Detroit - Become Human's missed opportunity
Detroit: Become Human is a heavily story-driven video game written and directed by David Cage about android civil rights. David Cage likes to make video games that could have easily just been visual novels and could honestly be considered a more of a sub-genre, due to how advance the engine is compared to traditionally games of it’s type. It’s really good as a video game. But it’s story and decisions you make fall flat on it’s face.
As I mentioned, the story is about civil rights. Androids are fighting for their right to be treated equal amongst society because humans hate them for some reason we’re never really given outside of a few isolated cases of abuse. Then there is one level where you have to investigate a android strip club where the owner lists some pretty valid pros to having one over humans (i.e. no STDs) and that’s why people come. Meanwhile, early in the game you can also pick up a magazine saying how fans are loving an android boy band so much that they won a prize for Best New Artist. All of this kinda undermines game’s overarching narrative.
I could write an entire essay about how it fails at delivering it’s civil rights message but it’s been said way better then me that I want to focus on another aspect. Income inequality. I’ve already listed two examples of how androids replacing human jobs. It’s very clear throughout how much androids have taken over the workforce. It would have been a great justification for humans to be angry at androids but it’s only brought up once during the start of Markus’ story when he is stopped by protesters. A women literally walks up to him after he’s been kicked to the ground and says, “he can steal our jobs, but can’t even stand up!” Valid reason to be angry but that motivation is never brought up again throughout the course of any of the character’s story arcs - not even Connor’s, the investigator trying to uncover the reasons behind the android uprising. We never know the moviations behind most, if not all, are dead already.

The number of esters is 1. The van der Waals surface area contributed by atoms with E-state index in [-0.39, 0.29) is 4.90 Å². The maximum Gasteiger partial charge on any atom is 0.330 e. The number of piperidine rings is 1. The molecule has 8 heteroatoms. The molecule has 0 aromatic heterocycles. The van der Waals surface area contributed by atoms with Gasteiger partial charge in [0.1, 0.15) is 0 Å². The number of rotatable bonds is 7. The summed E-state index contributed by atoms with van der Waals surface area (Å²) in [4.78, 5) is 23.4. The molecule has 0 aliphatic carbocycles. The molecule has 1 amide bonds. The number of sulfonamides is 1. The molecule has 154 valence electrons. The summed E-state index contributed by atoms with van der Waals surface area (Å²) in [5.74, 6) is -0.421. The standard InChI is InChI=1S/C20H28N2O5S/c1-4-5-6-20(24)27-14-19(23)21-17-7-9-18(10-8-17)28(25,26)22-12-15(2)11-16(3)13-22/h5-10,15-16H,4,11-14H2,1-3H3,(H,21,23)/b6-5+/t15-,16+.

Basing it on income inequality is way more grounded in reality because of robots already taking over lower to middle class jobs alongside the ever growing presense of AI in our lives with smart assistants like Alexa or Siri, for example. A perfect manifestation of this analogy would be an android.
There is nothing wrong with using androids to explore what makes us human. We do it all the time. That being said, I’m not sure tacking on every civil rights trope known to man was the best way of going about it.